Albinism (a lack of pigment) happens in many animal species, including pet hamsters. Albinos occur in Syrians (also known as goldens), teddy bears (or long-haired Syrians) Russian dwarfs (also known as Campbell's.)
Albino hamsters have white hair all over the body, pale pink skin and blood-red or pink eyes. Non-albino white hamsters not only have dark eyes, but often have pale tan or yellow patches on their coats.
The winter white dwarf hamster is not an albino. This dwarf hamster becomes white in the winter, but usually has dark eyes and a silver stripe down its back.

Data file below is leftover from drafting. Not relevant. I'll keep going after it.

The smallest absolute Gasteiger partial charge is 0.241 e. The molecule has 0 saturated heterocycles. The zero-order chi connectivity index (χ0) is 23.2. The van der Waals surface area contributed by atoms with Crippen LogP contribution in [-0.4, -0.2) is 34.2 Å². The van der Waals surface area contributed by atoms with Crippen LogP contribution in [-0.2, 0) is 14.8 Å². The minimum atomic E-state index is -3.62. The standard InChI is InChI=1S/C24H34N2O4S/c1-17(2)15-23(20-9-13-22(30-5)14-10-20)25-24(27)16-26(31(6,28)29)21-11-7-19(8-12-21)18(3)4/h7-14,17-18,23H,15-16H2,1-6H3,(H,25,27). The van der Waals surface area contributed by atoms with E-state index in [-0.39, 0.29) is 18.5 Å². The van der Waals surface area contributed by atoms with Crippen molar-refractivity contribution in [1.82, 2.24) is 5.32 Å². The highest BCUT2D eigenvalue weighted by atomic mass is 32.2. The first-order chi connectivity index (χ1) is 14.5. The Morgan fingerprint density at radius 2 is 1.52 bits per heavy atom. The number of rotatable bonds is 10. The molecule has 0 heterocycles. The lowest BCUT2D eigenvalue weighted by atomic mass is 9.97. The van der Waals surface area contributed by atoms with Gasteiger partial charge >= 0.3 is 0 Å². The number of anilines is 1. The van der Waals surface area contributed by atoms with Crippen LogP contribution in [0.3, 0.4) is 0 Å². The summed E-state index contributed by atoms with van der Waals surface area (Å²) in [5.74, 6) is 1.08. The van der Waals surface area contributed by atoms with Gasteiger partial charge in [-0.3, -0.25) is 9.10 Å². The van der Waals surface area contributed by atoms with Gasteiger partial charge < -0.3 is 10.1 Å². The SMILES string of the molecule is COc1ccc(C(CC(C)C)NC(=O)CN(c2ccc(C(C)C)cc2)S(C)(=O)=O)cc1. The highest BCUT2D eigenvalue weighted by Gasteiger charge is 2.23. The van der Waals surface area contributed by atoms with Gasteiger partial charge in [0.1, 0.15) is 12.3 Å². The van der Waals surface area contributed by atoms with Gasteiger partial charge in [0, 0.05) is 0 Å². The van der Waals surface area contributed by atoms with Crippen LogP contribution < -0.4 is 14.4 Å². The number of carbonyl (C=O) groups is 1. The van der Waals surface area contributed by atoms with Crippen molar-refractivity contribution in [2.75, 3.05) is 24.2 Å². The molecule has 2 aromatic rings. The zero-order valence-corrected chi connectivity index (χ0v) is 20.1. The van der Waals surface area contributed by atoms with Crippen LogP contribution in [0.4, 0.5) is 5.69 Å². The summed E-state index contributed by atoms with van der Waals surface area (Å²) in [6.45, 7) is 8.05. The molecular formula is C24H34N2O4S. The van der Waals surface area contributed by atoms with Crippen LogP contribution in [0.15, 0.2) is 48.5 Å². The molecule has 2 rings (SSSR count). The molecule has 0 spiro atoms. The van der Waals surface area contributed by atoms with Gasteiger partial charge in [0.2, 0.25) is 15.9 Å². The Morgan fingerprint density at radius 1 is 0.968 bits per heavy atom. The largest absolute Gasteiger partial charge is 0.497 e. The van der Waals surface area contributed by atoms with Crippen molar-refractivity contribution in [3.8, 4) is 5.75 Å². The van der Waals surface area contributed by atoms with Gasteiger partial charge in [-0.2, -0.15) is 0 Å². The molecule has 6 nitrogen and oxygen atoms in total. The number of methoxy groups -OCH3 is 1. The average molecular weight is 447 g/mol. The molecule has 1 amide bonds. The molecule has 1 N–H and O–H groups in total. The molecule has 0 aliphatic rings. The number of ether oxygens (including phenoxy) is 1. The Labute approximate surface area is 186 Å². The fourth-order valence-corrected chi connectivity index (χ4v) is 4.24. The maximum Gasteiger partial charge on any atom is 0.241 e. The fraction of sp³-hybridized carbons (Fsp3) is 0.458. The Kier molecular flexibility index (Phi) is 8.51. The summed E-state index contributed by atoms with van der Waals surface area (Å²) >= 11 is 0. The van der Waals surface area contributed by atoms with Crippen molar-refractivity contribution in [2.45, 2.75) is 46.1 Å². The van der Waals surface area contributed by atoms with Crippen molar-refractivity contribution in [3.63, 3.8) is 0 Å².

Albino Syrian hamsters were discovered in the 1950s while albino Russian dwarfs were not discovered until 1988, according to Hamsters.co.uk.
Some albino hamsters are born without eyes and only live to be a year old, instead of the usual two to three years, according to the UK Hamster Society. These hamsters, discovered in the late 1950s are known as anopthalmalic whites.
Red eyes can appear in many other Syrian or teddy bear hamster colors, not just albinos. It is unknown if red-eyed hamsters have worse vision than dark-eyed, since all hamsters have poor vision, according to Darwin Veterinary Care.